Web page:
In 2011, CIB’s John Harrison and Edward Spalton jointly authored an article entitled ‘Britain’s Exit from the EU (in its present form) is now almost certain.’ Looking back at that article now, not only were we right about Britain’s exit from the EU, we foresaw what David Cameron could not: that it was the impossibility of escaping the gravitational pull of ‘ever closer union’ from the dominant Eurozone countries that would bring about our exit.
In 2011 the Eurozone was in crisis. Several Eurozone countries were incapable of repaying or refinancing their government debt, and turned to the IMF and other EU countries – Britain included – to bail them out. Prime Minister David Cameron continued Gordon Brown’s policy of propping up the Eurozone. We warned of the danger that if the Euro survived, the Eurozone countries would come to dominate EU policymaking:
‘If the life support of the IMF, British and other loans is insufficient, then the EU in its present form dies with it [the Euro]. Frau Merkel says so, and she is in a position to know.
‘If the Euro lives, then within three years the 17 Eurozone countries as a caucus will be able to dictate the policy of the whole EU to the 10 states which still retain their own currencies. Mr Cameron and Mr Osborne have been urging the EU states to form themselves into a common, united, economic government.’
Mr Cameron was pledging large amounts of British taxpayers’ money to revive the Euro. He admitted as much. His aim was to have a stable Europe as a trading partner. But he was also tied by his coalition with the Lib Dems, who wanted to strengthen the EU institutions.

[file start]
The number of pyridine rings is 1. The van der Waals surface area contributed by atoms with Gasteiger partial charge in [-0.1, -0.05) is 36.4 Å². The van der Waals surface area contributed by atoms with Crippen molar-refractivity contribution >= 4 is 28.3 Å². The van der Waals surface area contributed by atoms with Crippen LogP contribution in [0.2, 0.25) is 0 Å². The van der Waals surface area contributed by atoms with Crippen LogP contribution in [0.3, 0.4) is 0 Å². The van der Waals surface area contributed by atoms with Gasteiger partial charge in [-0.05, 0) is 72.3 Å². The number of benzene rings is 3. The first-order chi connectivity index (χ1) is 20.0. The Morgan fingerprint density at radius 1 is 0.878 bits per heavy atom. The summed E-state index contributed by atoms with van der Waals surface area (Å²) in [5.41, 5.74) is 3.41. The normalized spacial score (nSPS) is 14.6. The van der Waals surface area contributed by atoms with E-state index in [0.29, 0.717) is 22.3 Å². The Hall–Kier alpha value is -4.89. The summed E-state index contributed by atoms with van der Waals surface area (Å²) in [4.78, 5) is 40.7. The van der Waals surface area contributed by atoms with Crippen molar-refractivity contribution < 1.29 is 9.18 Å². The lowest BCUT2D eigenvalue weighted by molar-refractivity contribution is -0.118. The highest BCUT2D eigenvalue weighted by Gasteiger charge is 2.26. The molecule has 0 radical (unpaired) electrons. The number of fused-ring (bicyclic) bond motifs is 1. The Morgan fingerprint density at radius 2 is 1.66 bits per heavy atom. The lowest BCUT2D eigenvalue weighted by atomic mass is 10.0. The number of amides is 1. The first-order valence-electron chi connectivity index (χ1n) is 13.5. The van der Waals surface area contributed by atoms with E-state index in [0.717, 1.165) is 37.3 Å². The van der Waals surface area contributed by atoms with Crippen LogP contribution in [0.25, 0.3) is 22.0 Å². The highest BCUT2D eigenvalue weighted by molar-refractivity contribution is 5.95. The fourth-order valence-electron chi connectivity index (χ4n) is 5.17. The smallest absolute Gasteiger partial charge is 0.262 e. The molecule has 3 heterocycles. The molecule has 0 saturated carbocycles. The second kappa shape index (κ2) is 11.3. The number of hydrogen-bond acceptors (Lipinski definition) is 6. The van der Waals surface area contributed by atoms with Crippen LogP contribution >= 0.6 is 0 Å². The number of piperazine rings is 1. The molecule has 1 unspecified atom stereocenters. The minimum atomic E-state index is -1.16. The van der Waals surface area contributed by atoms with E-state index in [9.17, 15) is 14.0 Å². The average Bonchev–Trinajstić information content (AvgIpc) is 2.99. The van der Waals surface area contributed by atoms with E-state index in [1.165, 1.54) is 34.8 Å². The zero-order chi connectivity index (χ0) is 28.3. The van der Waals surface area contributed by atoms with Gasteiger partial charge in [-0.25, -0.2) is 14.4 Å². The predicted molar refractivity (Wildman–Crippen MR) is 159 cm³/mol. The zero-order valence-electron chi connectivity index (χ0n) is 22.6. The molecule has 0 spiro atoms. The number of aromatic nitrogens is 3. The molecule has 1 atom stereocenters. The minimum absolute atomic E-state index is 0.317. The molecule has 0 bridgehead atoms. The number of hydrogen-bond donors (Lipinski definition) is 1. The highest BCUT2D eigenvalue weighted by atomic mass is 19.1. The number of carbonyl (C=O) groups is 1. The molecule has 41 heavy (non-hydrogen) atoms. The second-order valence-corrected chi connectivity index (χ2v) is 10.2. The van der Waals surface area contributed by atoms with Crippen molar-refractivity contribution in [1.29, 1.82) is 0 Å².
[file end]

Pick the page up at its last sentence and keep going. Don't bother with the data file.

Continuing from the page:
As a practising chartered accountant, John Harrison gave an account of the unstable, unrepayable mountain of debt on which the confidence trick of the Euro currency was based. He wrote:
‘So the solution is for the European Central Bank to create £2,000 billion of extra cash to bail out the governments… Who are the unwritten guarantors of these new £2,000 billion of debts? Well, actually they are those very same sovereign governments which are insolvent anyway.’
We may have underestimated the political determination of the EU to maintain the Euro currency come what may, but we certainly did not underestimate the problem of the potentially dominant Eurozone.
Mr Cameron eventually came to realise this. When freed from coalition with the euro-fanatic Lib Dems in 2015, he followed a different policy. As Sir Ivan Rogers, the UK’s former representative to the EU, said of the attempted ‘renegotiation’ of 2016:
‘Cameron wanted permanently to insulate the UK from being sucked into monetary, fiscal and political integration which it [the UK] did not want, whilst benefiting from greater cross-border integration in goods and services markets to create a larger “home” market.’
Sir Ivan admitted that Cameron’s campaign did not convince the British public, ‘which chose to leave altogether. I still do not find that surprising and think the result would be the same now.’
And so without any privileged inside information, two CIB officers in 2011 had got right to the heart of what David Cameron tried and failed to do in his abortive ‘renegotiation’ of 2016. We had spotted the impossibility of escaping the gravitational pull of ‘ever closer union’ from the dominant Eurozone countries after the Lisbon treaty. This is precisely what David Cameron admitted to Sir Ivan Rogers – five years after we had worked it out. If the EU had been less contemptuously dismissive of Cameron and had publicly agreed to permanent British and non-Eurozone opt-outs from the EU commitment to ‘ever closer union’, who knows what the referendum outcome might have been?